Human vision and function
This subject introduces you to the human visual system from the eye to the cortex. Normal function is presented by explaining characteristics of light as an electromagnetic energy spectrum; the anatomy and physiology of the eye; visual pathways to the brain, vision (including colour vision and 3D perception). The subject will enable you to identify and understand the five major eye diseases affecting populations globally (Refractive error (the need for corrective lenses/glasses), cataract, diabetic eye disease, glaucoma and age-related macular degeneration). Patient case scenarios will be used to help you understand the medical (drug) and surgical treatment and management of these diseases.
Topics and Learning Materials
Your first task is to watch the introductory video which explains the subject format.
Next, work through each of the topics (How the eye works; Understanding vision & Vision in real life) in order to complete this on-line subject and prepare for subject assessment.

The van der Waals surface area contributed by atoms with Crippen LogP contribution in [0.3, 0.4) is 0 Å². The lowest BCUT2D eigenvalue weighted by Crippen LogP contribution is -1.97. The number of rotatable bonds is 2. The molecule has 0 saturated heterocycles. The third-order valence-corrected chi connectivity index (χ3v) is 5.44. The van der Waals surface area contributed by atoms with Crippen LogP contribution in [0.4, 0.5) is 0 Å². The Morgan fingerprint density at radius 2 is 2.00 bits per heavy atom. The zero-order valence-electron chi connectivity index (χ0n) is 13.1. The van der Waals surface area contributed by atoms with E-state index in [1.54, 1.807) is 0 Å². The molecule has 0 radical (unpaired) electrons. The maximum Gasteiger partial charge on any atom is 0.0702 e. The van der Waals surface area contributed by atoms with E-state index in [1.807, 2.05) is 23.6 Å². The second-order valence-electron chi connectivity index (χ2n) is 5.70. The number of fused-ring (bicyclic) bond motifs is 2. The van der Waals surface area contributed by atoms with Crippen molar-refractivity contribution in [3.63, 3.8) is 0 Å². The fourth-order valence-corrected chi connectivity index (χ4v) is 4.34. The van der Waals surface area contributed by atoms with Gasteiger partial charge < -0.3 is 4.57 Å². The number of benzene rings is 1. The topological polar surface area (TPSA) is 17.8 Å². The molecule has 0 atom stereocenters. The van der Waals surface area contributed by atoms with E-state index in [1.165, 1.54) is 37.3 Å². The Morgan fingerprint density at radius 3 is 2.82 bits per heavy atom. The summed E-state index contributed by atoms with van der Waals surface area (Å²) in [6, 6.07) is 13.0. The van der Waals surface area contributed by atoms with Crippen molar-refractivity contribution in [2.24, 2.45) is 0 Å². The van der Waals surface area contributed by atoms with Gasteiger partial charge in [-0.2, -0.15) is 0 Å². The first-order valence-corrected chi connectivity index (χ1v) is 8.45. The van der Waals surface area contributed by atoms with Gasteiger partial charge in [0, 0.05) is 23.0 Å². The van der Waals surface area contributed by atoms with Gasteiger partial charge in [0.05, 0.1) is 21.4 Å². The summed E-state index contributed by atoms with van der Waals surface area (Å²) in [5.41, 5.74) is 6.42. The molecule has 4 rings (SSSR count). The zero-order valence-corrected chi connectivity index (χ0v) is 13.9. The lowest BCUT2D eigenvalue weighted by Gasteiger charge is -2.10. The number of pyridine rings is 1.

- Explain how the normal eye and brain enable perception of objects.
- Describe and document measurement of visual function.
- Describe common eye diseases as deviations from normal function.
- Discuss the sociological implications for individuals with decreased vision.
- Analyse a problem and clearly define and communicate the outcomes that will resolve or manage it.
3x 60 min online quizzes
1x group poster, submitted online, approx. 1000 words per group member
- Academic Integrity and Plagiarism: Academic integrity is paramount when preparing your work. Please see the La Trobe University guidelines regarding Academic Integrity and Plagiarism.
- Referencing Style: You will be expected to reference your work using APA style (this style is used by the Faculty of Health Sciences, La Trobe University). Here is an example of APA Style.
- Additional Resources: If you need extra help with studying and assignments, please refer to Develop Your Skills.
The subject outline, topic areas and case studies were created by Ms Jean Pollock (DipAppSci (Orthoptics,GradDip (Neurosciences) MSc) and the on-line version was created by Dr Meri Vukicevic (B.Orth, Phd) together with input from staff in the Department of Clinical Vision Sciences, La Trobe University and Educational Designer Leigh Blackall